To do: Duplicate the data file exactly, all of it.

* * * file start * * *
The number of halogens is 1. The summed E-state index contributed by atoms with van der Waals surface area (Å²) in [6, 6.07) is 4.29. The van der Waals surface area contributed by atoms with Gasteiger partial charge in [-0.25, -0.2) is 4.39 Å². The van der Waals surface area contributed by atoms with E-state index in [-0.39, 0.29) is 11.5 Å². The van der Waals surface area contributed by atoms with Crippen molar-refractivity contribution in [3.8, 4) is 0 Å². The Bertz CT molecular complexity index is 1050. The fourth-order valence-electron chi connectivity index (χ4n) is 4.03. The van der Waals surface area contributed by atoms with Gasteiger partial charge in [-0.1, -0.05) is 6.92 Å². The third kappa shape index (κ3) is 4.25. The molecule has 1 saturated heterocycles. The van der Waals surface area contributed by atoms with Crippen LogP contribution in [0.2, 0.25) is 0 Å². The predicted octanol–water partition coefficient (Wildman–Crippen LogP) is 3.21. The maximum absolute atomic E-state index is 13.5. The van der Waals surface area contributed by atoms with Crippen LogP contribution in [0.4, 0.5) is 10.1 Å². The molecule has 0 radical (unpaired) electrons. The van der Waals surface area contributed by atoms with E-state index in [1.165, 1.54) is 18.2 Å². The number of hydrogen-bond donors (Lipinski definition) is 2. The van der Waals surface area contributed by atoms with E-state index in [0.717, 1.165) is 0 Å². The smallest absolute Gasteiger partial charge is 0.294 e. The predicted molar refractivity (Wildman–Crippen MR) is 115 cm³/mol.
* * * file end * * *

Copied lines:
The number of halogens is 1. The summed E-state index contributed by atoms with van der Waals surface area (Å²) in [6, 6.07) is 4.29. The van der Waals surface area contributed by atoms with Gasteiger partial charge in [-0.25, -0.2) is 4.39 Å². The van der Waals surface area contributed by atoms with E-state index in [-0.39, 0.29) is 11.5 Å². The van der Waals surface area contributed by atoms with Crippen molar-refractivity contribution in [3.8, 4) is 0 Å². The Bertz CT molecular complexity index is 1050. The fourth-order valence-electron chi connectivity index (χ4n) is 4.03. The van der Waals surface area contributed by atoms with Gasteiger partial charge in [-0.1, -0.05) is 6.92 Å². The third kappa shape index (κ3) is 4.25. The molecule has 1 saturated heterocycles. The van der Waals surface area contributed by atoms with Crippen LogP contribution in [0.2, 0.25) is 0 Å². The predicted octanol–water partition coefficient (Wildman–Crippen LogP) is 3.21. The maximum absolute atomic E-state index is 13.5. The van der Waals surface area contributed by atoms with Crippen LogP contribution in [0.4, 0.5) is 10.1 Å². The molecule has 0 radical (unpaired) electrons. The van der Waals surface area contributed by atoms with E-state index in [1.165, 1.54) is 18.2 Å². The number of hydrogen-bond donors (Lipinski definition) is 2. The van der Waals surface area contributed by atoms with E-state index in [0.717, 1.165) is 0 Å². The smallest absolute Gasteiger partial charge is 0.294 e. The predicted molar refractivity (Wildman–Crippen MR) is 115 cm³/mol.